Researchers at the University of Wisconsin-Milwaukee have developed a type of high-performance, fiber-reinforced concrete that is superhydrophobic and is also more flexible and more durable than typical concrete. The material should be especially useful in constructing longer-lasting bridge abutments. Courtesy of Professor Sobolev’s research group at UWM
Researchers at the University of Wisconsin have developed a hydrophobic concrete that is more flexible and durable than typical concrete.
April 22, 2014—Bridge approach slabs experience higher dynamic loads than either the roadway pavements or the bridge decks to which they connect. This is because the differential settlement of the three structures creates uneven surfaces that cause vehicles to “bump” as they travel from one to the other. This bump causes sudden—and repetitive—loads to be applied to the approach slab, which in turn causes a faster rate of deterioration of the concrete used to build it—especially if that concrete is exposed to such harsh conditions as freeze-thaw cycles and road salts.
To combat this problem, researchers at the University of Wisconsin-Milwaukee have developed a type of high-performance, fiber-reinforced concrete that is at once superhydrophobic, flexible, and more durable than typical concrete. “An approach slab is a very delicate structure that needs a smart design,” says Konstantin Sobolev, Ph.D., an associate professor in the Department of Civil Engineering and the Department of Materials Science and Engineering at the University of Wisconsin-Milwaukee. Sobolev heads the team that is developing and testing the concrete. “Usually bridges are heavily reinforced structures, and the pavement usually has zero reinforcement,” he says. “When you have these structures connected [with approach slabs], an effective connection is very difficult to achieve.”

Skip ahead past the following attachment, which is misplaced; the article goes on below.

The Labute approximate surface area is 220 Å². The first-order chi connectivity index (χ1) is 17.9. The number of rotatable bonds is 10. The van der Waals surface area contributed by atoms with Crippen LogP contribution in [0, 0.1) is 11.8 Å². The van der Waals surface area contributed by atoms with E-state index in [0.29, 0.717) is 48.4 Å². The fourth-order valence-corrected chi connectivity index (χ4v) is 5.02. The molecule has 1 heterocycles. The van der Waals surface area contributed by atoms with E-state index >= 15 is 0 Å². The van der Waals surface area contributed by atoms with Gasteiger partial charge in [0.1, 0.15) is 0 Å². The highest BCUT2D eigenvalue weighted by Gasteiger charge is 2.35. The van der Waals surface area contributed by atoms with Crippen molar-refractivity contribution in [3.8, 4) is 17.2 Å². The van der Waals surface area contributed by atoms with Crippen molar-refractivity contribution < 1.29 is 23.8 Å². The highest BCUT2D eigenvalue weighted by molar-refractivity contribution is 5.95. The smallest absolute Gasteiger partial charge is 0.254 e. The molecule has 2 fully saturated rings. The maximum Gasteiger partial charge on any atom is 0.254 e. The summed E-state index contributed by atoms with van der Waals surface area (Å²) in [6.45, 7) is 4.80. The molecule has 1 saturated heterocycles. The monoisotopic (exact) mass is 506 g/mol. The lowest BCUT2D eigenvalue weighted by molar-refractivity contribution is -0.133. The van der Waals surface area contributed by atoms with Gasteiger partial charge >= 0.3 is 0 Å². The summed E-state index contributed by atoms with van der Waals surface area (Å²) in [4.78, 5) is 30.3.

Sobolev’s solution is called superhydrophobic engineered cementitious composites (SECC), and the material is expected to have a life span of 120 years, compared with the 4- to 5-year lifespan of more typical concrete. While the material may be used in any number of applications, its best fit is in approach spans, Sobolev says.
Due to the use of chemical admixtures and the control of microlevel surface roughness, the angle at which water will contact the concrete is increased to 150 degrees, making it superhydrophobic. Concrete, by its nature, absorbs water, Sobolev says. By tailoring the surface properties of the concrete at microscopic and nanoscale levels, the team is able to control the water-repelling nature of the concrete, creating a scenario in which the water beads and flows off the concrete at the slightest inclination, limiting the concrete’s saturation and ultimately its exposure to, and damage from, freeze-thaw cycles.
Additionally, the inclusion of unwoven polyvinyl-alcohol fibers that measure the width of a human hair as well as carefully sized air bubbles enables the concrete to experience microcracking that leads to a superior level of strain hardening, Sobolev says. The strain hardening allows the concrete to exhibit a level of flexibility that is similar to metal, he says. That flexibility stands in stark contrast to the brittle nature of most concretes, he adds. The fibers and air bubbles also enable the concrete to withstand 4 times the compression and 200 times the ductility of normal concrete, according to Sobolev. The air bubbles alone improve the fiber-reinforced concrete’s ductility by up to 30 percent, Sobolev says.
“The air voids themselves act as almost artificial flaws within the material to incite cracking in flexure or tension and allow for more ductile behavior,” explains Scott Muzenski, a doctoral candidate and member of Sobolev’s team who is conducting research into the optimal mix for bridge approach spans.
“When you’re looking for flexural behavior or tensile behavior, you don’t want one single crack, you want multiple small cracks, and that’s what these voids are helping us to accomplish,” Muzenski explains. “Once a small crack occurs, the fibers will be able to bridge that crack and transfer the stresses to another location where another crack can form, and [thus] we see a lot of multicracking behavior.”